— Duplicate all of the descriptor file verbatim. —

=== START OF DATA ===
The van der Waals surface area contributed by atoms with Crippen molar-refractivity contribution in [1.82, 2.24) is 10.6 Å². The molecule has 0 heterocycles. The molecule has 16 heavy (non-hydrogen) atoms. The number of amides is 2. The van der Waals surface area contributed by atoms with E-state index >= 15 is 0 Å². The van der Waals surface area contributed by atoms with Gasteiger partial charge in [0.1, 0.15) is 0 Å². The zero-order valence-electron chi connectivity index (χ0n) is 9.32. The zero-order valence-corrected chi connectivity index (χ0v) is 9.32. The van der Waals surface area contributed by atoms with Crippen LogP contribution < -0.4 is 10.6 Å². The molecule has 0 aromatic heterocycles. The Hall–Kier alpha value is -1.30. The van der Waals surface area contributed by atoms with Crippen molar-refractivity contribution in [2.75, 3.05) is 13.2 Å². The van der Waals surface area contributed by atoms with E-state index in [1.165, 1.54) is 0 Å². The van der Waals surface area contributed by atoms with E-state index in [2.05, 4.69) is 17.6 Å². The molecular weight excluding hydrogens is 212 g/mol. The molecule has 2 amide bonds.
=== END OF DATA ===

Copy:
The van der Waals surface area contributed by atoms with Crippen molar-refractivity contribution in [1.82, 2.24) is 10.6 Å². The molecule has 0 heterocycles. The molecule has 16 heavy (non-hydrogen) atoms. The number of amides is 2. The van der Waals surface area contributed by atoms with E-state index >= 15 is 0 Å². The van der Waals surface area contributed by atoms with Gasteiger partial charge in [0.1, 0.15) is 0 Å². The zero-order valence-electron chi connectivity index (χ0n) is 9.32. The zero-order valence-corrected chi connectivity index (χ0v) is 9.32. The van der Waals surface area contributed by atoms with Crippen LogP contribution < -0.4 is 10.6 Å². The molecule has 0 aromatic heterocycles. The Hall–Kier alpha value is -1.30. The van der Waals surface area contributed by atoms with Crippen molar-refractivity contribution in [2.75, 3.05) is 13.2 Å². The van der Waals surface area contributed by atoms with E-state index in [1.165, 1.54) is 0 Å². The van der Waals surface area contributed by atoms with E-state index in [2.05, 4.69) is 17.6 Å². The molecular weight excluding hydrogens is 212 g/mol. The molecule has 2 amide bonds.